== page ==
This is mind-boggling.
The Ministry of Labour has recently updated its page on internship. Misconceptions about the use of interns are common – this is a worthwhile read for technology businesses.
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Here is a very helpful post from Lawpro’s Avoid A Claim blog, including employee termination checklist, about ending employment. And on a related note, a StartupNorth post on firing people by Michael Silagadze.
Here is a post from the first law firm I worked at – Stewart McKelvey (I articled there in the early 90s) – about the responsibility of an employer for injury caused by employees. Here is the basic structure of the issue:
1. Where the injury is damages from a breach of a contract that the employer has with a third party, generally the employer will be liable for those damages, subject to the particular terms of the contract and ordinary principles of common law on remedies for breach of contract. It is, after all, a contract of the employer.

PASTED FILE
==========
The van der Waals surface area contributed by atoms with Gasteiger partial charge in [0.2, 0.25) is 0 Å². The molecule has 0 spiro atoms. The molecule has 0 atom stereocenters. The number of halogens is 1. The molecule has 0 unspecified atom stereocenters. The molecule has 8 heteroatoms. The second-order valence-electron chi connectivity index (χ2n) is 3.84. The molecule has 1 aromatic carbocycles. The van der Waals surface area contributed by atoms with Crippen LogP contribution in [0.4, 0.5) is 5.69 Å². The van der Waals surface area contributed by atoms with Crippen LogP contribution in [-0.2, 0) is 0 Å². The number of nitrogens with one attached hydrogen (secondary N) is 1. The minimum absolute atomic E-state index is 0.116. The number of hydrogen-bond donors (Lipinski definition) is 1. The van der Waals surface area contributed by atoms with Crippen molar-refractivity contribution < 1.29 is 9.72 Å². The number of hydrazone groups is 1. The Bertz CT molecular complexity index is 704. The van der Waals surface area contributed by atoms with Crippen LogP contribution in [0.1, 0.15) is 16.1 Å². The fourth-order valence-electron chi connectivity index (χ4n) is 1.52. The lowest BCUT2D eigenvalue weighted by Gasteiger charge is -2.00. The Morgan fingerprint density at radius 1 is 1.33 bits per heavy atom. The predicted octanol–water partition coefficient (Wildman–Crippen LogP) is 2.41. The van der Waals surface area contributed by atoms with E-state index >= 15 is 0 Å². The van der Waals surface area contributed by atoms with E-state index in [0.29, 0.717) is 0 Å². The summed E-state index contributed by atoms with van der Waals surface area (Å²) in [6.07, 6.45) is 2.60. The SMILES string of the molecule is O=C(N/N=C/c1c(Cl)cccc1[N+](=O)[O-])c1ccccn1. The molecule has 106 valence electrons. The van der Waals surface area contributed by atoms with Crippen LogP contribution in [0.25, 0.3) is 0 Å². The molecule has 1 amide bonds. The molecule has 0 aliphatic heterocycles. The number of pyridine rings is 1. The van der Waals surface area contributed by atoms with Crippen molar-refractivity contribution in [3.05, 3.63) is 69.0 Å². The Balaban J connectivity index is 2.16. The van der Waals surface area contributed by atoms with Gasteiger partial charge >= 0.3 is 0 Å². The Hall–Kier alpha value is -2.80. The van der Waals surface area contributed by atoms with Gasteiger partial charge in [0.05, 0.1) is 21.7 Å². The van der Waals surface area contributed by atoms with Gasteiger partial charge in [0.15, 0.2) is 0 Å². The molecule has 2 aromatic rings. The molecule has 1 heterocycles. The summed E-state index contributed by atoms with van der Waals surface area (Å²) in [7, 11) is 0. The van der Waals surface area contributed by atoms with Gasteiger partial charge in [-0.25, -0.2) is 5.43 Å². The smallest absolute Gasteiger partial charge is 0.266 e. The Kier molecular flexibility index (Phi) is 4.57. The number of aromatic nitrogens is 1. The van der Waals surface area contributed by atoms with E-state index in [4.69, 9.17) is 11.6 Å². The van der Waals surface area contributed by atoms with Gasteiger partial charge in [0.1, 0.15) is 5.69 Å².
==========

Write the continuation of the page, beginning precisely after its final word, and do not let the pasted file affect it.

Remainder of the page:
2. Where the injury is a tort, the issue is whether the employer is either (i) liable under the terms of a contract for the injury (contracts often make a party liable to indemnify the other party for injury caused by its employees, agents and other representatives), or (ii) vicariously liable for the acts of the employee.
3. Where the issue is breaking the law, the employer can be found responsible for the actions of employees (in addition to other liability – i.e. civil liability under 2(i)). This is a very complex question and not covered here.
The post addresses 2(ii) and covers the analysis of whether the employer is vicariously liable. The basic concept is the question of what rules should apply to determine when one person (the employer) should be responsible for the actions of another (“Vicarious liability”). Unsurprisingly, the application of the test to any particular case is very fact dependant (in the lead case on this issue, the employee had sexually abused children under the care of the employer, which operated a residential care facility).